The Three Musketeers by Alexandre Dumas and Will Hobson (translator)
|The Three Musketeers by Alexandre Dumas and Will Hobson (translator)|
|Category: Historical Fiction|
|Reviewer: Robert James|
|Summary: A welcome new translation of a thrilling classic with well-portrayed heroes and villains.|
|Buy? Yes||Borrow? Yes|
|Pages: 752||Date: January 2014|
|Publisher: BBC Books|
Leaving his home to try and join the famous musketeers in Paris, young Gascon d'Artagnan encounters troubles on the way but quickly falls in with title characters Athos, Aramis and Porthos. Soon, the quartet are caught up in a diabolical plot of the wicked Cardinal Richelieu and his accomplice Milady de Winter - can they save the Queen's honour?
The Three Musketeers is one of those books which I've been meaning to read for a ridiculously long time - probably ever since I used to rush home from school to watch the wonderful Dogtanian and the Three Muskehounds. With a rather bigger budget TV adaptation just having launched, this new translation by Will Hobson has been released as a tie-in to the series. Thankfully, the twenty-year or so wait to get round to reading it definitely proved worth it!
D'Artagnan is a brilliant hero and it was easy to see why several women found him so attractive; I loved the romance between him and Constance Bonacieux. The friendship he forms with the title characters, which of course is the main thrust of the novel, is superbly portrayed. I especially enjoyed their first meetings and his bravery as he prepared to fight duels against them after accidentally insulting all three. Once these misunderstandings are cleared up, we're thrown headlong into the main plot and Richelieu and Milady are a compelling pair of villains - although one of my few criticisms is that the build-up to the ending sees us depart from the heroic quartet to focus on Milady for rather too long for my tastes. While it's an accomplished section which shows the depths of her wickedness, I was desperate to get back to d'Artagnan and his friends, and it was only in this section that the pace of my reading slowed down slightly, after I'd raced through the first three-quarters or so.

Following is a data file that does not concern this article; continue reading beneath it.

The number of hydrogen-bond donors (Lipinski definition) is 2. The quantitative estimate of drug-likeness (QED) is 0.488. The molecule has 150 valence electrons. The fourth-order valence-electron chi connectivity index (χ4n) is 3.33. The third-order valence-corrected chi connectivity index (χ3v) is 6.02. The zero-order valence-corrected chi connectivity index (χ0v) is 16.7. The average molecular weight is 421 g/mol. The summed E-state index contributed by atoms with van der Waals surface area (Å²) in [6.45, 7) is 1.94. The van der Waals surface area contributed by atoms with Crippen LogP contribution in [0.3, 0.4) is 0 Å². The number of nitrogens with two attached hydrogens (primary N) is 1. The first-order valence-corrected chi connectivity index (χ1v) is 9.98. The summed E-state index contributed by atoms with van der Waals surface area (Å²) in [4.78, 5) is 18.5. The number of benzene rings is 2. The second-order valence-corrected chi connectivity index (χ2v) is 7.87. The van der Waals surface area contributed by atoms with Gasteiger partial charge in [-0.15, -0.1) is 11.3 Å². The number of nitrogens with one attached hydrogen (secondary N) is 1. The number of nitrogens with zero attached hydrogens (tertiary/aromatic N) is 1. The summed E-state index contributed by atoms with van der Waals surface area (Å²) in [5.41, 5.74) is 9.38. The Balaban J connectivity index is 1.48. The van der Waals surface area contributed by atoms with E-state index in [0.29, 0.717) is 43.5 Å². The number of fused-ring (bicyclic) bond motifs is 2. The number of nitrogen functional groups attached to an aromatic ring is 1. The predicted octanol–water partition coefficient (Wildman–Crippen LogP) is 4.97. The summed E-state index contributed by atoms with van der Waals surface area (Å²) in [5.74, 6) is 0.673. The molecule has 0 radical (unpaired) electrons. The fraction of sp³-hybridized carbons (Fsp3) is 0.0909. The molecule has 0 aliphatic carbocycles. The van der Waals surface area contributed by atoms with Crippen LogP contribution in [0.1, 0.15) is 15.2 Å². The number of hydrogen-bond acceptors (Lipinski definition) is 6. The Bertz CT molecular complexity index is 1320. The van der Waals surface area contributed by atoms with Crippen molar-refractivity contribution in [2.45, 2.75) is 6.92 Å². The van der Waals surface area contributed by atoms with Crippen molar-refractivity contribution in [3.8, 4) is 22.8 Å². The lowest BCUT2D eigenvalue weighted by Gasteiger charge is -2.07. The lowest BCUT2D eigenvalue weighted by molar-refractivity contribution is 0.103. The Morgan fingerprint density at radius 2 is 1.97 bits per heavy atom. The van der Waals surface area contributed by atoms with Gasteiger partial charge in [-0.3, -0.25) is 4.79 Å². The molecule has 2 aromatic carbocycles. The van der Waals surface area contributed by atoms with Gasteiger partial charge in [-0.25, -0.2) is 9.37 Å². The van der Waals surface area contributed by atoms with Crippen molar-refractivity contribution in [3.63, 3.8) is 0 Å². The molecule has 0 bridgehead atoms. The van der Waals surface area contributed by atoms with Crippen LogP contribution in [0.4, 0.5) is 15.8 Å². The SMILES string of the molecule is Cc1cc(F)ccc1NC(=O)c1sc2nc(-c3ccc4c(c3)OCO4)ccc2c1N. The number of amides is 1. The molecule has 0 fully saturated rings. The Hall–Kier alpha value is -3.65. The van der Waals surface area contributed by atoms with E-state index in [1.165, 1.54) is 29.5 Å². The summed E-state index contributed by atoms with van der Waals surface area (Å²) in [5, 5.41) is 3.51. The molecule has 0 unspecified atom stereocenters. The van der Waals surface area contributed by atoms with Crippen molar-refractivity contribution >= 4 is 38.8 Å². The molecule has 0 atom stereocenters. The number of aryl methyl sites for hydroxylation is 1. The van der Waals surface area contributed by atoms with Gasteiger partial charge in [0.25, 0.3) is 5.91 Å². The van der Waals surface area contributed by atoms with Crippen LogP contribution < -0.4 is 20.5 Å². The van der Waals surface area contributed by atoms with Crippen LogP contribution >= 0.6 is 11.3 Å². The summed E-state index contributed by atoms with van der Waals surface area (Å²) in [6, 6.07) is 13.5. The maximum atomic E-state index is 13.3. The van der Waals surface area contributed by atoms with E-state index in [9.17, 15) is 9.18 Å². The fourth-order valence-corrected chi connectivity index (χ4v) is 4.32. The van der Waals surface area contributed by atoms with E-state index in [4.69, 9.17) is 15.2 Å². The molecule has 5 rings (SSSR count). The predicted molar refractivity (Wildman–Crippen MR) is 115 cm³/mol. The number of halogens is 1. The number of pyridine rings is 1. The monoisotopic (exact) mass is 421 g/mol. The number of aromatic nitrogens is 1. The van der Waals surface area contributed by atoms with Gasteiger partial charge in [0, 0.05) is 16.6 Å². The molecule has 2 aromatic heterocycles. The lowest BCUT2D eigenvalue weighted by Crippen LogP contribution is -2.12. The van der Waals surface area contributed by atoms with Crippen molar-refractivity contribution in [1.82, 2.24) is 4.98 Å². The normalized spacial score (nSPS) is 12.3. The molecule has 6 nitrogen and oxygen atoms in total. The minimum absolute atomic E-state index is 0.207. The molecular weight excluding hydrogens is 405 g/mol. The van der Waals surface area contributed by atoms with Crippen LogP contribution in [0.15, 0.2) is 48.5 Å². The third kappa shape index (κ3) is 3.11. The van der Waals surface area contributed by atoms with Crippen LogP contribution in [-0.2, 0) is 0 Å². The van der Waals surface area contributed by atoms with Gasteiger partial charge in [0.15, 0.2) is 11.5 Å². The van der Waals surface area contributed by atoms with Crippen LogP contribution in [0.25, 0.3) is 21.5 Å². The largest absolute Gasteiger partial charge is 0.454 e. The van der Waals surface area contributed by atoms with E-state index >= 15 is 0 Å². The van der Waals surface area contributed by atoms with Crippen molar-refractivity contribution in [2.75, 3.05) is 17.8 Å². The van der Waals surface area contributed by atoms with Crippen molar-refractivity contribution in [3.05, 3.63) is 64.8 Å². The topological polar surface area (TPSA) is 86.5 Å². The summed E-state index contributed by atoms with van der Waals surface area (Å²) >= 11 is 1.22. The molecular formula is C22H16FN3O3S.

Still, with that minor quibble aside, it's easy to see why this is a book which has captivated so many readers through the past two centuries. Exciting, romantic, and full of historical detail (including 30 pages of fascinating footnotes on the history of the time period) this is highly recommended.
For more classic French historical fiction, I adored The Complete Brigadier Gerard Stories by Sir Arthur Conan Doyle. You should also check out The Black Count: Glory, revolution, betrayal and the real Count of Monte Cristo by Tom Reiss about Dumas's father, who inspired both this novel and The Count of Monte Cristo.
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You can read more book reviews or buy The Three Musketeers by Alexandre Dumas and Will Hobson (translator) at Amazon.com.
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